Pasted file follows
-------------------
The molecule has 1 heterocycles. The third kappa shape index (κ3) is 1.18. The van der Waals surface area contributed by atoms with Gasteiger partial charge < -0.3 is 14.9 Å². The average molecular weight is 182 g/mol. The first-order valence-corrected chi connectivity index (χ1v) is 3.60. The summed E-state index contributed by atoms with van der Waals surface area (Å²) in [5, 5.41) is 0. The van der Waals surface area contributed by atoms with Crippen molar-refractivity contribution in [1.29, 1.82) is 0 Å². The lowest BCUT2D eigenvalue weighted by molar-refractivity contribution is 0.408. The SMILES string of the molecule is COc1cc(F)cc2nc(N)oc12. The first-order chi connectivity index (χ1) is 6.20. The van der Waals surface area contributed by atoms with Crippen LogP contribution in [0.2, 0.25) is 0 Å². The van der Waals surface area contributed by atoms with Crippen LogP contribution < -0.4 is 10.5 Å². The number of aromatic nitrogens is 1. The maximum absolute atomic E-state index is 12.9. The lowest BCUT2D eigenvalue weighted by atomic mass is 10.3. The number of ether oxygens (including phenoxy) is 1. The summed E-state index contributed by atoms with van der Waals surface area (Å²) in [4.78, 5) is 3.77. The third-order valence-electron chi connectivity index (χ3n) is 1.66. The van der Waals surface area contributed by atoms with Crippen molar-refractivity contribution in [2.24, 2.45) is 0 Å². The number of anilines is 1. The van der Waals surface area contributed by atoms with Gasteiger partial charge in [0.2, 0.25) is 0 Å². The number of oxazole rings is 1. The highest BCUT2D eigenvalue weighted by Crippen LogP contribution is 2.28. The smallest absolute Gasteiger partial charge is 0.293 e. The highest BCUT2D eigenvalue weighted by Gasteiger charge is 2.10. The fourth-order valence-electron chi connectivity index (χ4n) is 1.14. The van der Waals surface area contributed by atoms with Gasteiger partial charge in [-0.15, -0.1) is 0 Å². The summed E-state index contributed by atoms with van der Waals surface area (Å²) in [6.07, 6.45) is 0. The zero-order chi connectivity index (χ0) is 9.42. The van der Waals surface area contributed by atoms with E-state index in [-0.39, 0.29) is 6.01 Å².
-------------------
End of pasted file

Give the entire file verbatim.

The molecule has 1 heterocycles. The third kappa shape index (κ3) is 1.18. The van der Waals surface area contributed by atoms with Gasteiger partial charge < -0.3 is 14.9 Å². The average molecular weight is 182 g/mol. The first-order valence-corrected chi connectivity index (χ1v) is 3.60. The summed E-state index contributed by atoms with van der Waals surface area (Å²) in [5, 5.41) is 0. The van der Waals surface area contributed by atoms with Crippen molar-refractivity contribution in [1.29, 1.82) is 0 Å². The lowest BCUT2D eigenvalue weighted by molar-refractivity contribution is 0.408. The SMILES string of the molecule is COc1cc(F)cc2nc(N)oc12. The first-order chi connectivity index (χ1) is 6.20. The van der Waals surface area contributed by atoms with Crippen LogP contribution in [0.2, 0.25) is 0 Å². The van der Waals surface area contributed by atoms with Crippen LogP contribution < -0.4 is 10.5 Å². The number of aromatic nitrogens is 1. The maximum absolute atomic E-state index is 12.9. The lowest BCUT2D eigenvalue weighted by atomic mass is 10.3. The number of ether oxygens (including phenoxy) is 1. The summed E-state index contributed by atoms with van der Waals surface area (Å²) in [4.78, 5) is 3.77. The third-order valence-electron chi connectivity index (χ3n) is 1.66. The van der Waals surface area contributed by atoms with Crippen molar-refractivity contribution in [2.24, 2.45) is 0 Å². The number of anilines is 1. The van der Waals surface area contributed by atoms with Gasteiger partial charge in [0.2, 0.25) is 0 Å². The number of oxazole rings is 1. The highest BCUT2D eigenvalue weighted by Crippen LogP contribution is 2.28. The smallest absolute Gasteiger partial charge is 0.293 e. The highest BCUT2D eigenvalue weighted by Gasteiger charge is 2.10. The fourth-order valence-electron chi connectivity index (χ4n) is 1.14. The van der Waals surface area contributed by atoms with Gasteiger partial charge in [-0.15, -0.1) is 0 Å². The summed E-state index contributed by atoms with van der Waals surface area (Å²) in [6.07, 6.45) is 0. The zero-order chi connectivity index (χ0) is 9.42. The van der Waals surface area contributed by atoms with E-state index in [-0.39, 0.29) is 6.01 Å².